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Over the years, a succession of American and Iranian presidents took tentative steps to put relations on a better footing. Usually their efforts came to nothing, further entrenching the mutual mistrust.

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In 40 years of lows, one of the most volatile points came in the “tanker war” in the late 1980s. The United States reflagged Kuwaiti oil tankers and sent naval ships as escorts through the Persian Gulf during the Iran-Iraq war after Iranian mines damaged U.S. ships. There was a brief naval battle between U.S. and Iranian ships, and a U.S. Navy ship mistakenly shot down an Iranian airliner, killing all 290 people aboard.

President Barack Obama tried to change the dynamic with the negotiation of the landmark 2015 nuclear deal that lifted many sanctions in exchange for Iran accepting limits on its nuclear program. President Trump withdrew from the agreement, formally called the Joint Comprehensive Plan of Action, saying it did not address other grievances with Iran’s behavior. Since U.S. sanctions have returned, relations have plummeted, accelerated by attacks on Saudi oil facilities that the United States blames on Iran.

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Many scholars say the embassy takeover might have faded from public consciousness if Iran had not kept doing things to reinforce the belief that the Islamic Republic’s behavior and strategy have not changed much — including its support for militias around the region, terrorism and assassinations on other continents, as well as its ballistic missile tests.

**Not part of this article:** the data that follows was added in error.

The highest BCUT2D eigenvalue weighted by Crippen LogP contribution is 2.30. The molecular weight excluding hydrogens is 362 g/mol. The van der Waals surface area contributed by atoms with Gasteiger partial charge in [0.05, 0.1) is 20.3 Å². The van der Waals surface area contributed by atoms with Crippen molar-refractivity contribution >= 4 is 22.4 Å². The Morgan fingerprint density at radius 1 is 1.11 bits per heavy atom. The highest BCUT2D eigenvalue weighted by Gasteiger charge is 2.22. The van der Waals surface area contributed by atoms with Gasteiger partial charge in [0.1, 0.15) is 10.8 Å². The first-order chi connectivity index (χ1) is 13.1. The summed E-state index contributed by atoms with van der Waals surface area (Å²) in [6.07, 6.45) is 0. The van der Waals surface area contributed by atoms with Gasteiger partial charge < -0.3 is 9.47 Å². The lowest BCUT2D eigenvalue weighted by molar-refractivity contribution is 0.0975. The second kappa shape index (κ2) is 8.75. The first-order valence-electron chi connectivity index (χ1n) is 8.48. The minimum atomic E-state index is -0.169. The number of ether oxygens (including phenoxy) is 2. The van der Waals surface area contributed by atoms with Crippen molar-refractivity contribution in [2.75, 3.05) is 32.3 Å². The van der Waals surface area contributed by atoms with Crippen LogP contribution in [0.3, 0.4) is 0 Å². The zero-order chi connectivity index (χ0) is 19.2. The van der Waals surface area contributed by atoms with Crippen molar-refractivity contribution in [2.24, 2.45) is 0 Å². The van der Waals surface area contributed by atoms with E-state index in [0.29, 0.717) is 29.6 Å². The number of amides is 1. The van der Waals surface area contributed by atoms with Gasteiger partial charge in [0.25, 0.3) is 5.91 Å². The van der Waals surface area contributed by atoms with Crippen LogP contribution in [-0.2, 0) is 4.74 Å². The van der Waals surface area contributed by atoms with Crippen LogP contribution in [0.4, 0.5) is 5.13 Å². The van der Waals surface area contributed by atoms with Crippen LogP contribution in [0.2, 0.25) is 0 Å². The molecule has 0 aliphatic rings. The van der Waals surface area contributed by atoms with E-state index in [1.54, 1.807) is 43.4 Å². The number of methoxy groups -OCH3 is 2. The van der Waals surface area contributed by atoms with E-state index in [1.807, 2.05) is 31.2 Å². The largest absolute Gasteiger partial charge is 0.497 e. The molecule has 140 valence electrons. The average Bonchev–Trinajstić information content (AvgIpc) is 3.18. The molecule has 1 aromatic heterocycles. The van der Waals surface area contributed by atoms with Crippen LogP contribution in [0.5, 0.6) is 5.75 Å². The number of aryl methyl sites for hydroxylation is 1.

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“The bad image Iran has around the world is because of its bad behavior in the region, rather than because it took hostages 40 years ago,” said Haleh Esfandiari, director of the Middle East Program at the Wilson Center. “If the American public could forgive and forget Vietnam, it could have forgiven hostage-taking.”

The embassy takeover is being resurrected as a historic touchstone amid Tehran’s activities in the Persian Gulf and the responses from U.S. diplomats.

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“With the current tension after the Trump administration left the JCPOA and the tough rhetoric out of Washington, it reminds people that the U.S. is not ready to go beyond that episode of history,” Hadi Semati, a prominent Iranian political scientist, said of the decision to abandon the nuclear deal. “Right now, it is coming back, in a sense, as a reminder for a new generation.”

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Barry Rosen, the press attache at the embassy who was among those taken captive, will spend Monday on Capitol Hill speaking on a United Against Nuclear Iran (UANI) panel about the continuing animosity. He said the bitterness he sees coming from Washington and Tehran seems more profound than ever. That is particularly true among the former captives, he said.

“And if you look at U.S.-Iran relations, they stayed embittered over years because of the continual hostage taking by Iran,” he said. “It seems to be part and parcel of Iranian foreign policy.”

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Mark Wallace, the head of UANI, said the hostage crisis may rarely be mentioned anymore, but the view of Iran as a hostile adversary is drilled into the American psyche. In echoes of 1979, when Iranians called the embassy and its jailed diplomats “a den of espionage,” at least five American citizens are imprisoned in Iran on espionage charges considered baseless.

“It started with hostage-taking in the embassy, and we have people held hostage there right now,” Wallace said.